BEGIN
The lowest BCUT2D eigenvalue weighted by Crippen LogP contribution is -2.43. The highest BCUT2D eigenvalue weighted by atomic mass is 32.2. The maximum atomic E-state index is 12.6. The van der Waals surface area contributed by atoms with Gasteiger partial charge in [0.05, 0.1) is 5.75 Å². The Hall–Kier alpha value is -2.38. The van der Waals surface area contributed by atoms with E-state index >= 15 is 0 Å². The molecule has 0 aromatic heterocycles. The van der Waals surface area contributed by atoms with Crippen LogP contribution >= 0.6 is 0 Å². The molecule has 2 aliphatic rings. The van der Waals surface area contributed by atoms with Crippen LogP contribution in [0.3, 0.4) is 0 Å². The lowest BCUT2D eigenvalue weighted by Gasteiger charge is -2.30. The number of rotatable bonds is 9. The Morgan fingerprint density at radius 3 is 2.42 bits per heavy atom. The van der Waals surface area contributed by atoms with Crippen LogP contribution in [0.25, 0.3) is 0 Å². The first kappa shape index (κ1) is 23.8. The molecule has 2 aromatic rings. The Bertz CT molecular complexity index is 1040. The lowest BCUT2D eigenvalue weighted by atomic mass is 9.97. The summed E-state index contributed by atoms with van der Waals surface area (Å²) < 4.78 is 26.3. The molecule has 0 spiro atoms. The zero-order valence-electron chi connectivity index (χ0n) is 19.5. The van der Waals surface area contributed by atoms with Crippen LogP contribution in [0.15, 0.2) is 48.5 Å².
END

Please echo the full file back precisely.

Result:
The lowest BCUT2D eigenvalue weighted by Crippen LogP contribution is -2.43. The highest BCUT2D eigenvalue weighted by atomic mass is 32.2. The maximum atomic E-state index is 12.6. The van der Waals surface area contributed by atoms with Gasteiger partial charge in [0.05, 0.1) is 5.75 Å². The Hall–Kier alpha value is -2.38. The van der Waals surface area contributed by atoms with E-state index >= 15 is 0 Å². The molecule has 0 aromatic heterocycles. The van der Waals surface area contributed by atoms with Crippen LogP contribution >= 0.6 is 0 Å². The molecule has 2 aliphatic rings. The van der Waals surface area contributed by atoms with Crippen LogP contribution in [0.3, 0.4) is 0 Å². The lowest BCUT2D eigenvalue weighted by Gasteiger charge is -2.30. The number of rotatable bonds is 9. The Morgan fingerprint density at radius 3 is 2.42 bits per heavy atom. The van der Waals surface area contributed by atoms with Crippen LogP contribution in [0.25, 0.3) is 0 Å². The first kappa shape index (κ1) is 23.8. The molecule has 2 aromatic rings. The Bertz CT molecular complexity index is 1040. The lowest BCUT2D eigenvalue weighted by atomic mass is 9.97. The summed E-state index contributed by atoms with van der Waals surface area (Å²) < 4.78 is 26.3. The molecule has 0 spiro atoms. The zero-order valence-electron chi connectivity index (χ0n) is 19.5. The van der Waals surface area contributed by atoms with Crippen LogP contribution in [0.15, 0.2) is 48.5 Å².